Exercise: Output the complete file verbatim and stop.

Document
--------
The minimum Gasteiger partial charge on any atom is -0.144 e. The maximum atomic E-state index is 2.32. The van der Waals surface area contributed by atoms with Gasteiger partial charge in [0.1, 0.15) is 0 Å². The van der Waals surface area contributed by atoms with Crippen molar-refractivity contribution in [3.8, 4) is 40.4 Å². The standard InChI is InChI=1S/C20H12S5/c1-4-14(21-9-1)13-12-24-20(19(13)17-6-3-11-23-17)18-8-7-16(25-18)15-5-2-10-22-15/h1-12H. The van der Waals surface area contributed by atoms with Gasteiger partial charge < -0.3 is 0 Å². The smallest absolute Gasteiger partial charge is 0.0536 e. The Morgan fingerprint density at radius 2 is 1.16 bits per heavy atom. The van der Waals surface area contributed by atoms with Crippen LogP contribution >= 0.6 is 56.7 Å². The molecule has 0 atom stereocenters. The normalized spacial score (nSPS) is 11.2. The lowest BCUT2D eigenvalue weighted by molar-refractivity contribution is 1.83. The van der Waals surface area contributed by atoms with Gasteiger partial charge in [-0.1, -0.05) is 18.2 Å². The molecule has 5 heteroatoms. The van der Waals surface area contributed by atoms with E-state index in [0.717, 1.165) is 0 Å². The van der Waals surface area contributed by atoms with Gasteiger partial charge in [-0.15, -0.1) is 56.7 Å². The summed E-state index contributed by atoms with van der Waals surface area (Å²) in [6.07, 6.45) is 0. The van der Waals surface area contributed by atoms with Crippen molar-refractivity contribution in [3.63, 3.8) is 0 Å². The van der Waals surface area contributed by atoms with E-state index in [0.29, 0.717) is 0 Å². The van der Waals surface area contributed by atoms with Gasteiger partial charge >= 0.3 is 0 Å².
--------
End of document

The minimum Gasteiger partial charge on any atom is -0.144 e. The maximum atomic E-state index is 2.32. The van der Waals surface area contributed by atoms with Gasteiger partial charge in [0.1, 0.15) is 0 Å². The van der Waals surface area contributed by atoms with Crippen molar-refractivity contribution in [3.8, 4) is 40.4 Å². The standard InChI is InChI=1S/C20H12S5/c1-4-14(21-9-1)13-12-24-20(19(13)17-6-3-11-23-17)18-8-7-16(25-18)15-5-2-10-22-15/h1-12H. The van der Waals surface area contributed by atoms with Gasteiger partial charge < -0.3 is 0 Å². The smallest absolute Gasteiger partial charge is 0.0536 e. The Morgan fingerprint density at radius 2 is 1.16 bits per heavy atom. The van der Waals surface area contributed by atoms with Crippen LogP contribution >= 0.6 is 56.7 Å². The molecule has 0 atom stereocenters. The normalized spacial score (nSPS) is 11.2. The lowest BCUT2D eigenvalue weighted by molar-refractivity contribution is 1.83. The van der Waals surface area contributed by atoms with Gasteiger partial charge in [-0.1, -0.05) is 18.2 Å². The molecule has 5 heteroatoms. The van der Waals surface area contributed by atoms with E-state index in [0.717, 1.165) is 0 Å². The van der Waals surface area contributed by atoms with Gasteiger partial charge in [-0.15, -0.1) is 56.7 Å². The summed E-state index contributed by atoms with van der Waals surface area (Å²) in [6.07, 6.45) is 0. The van der Waals surface area contributed by atoms with Crippen molar-refractivity contribution in [3.63, 3.8) is 0 Å². The van der Waals surface area contributed by atoms with E-state index in [0.29, 0.717) is 0 Å². The van der Waals surface area contributed by atoms with Gasteiger partial charge >= 0.3 is 0 Å².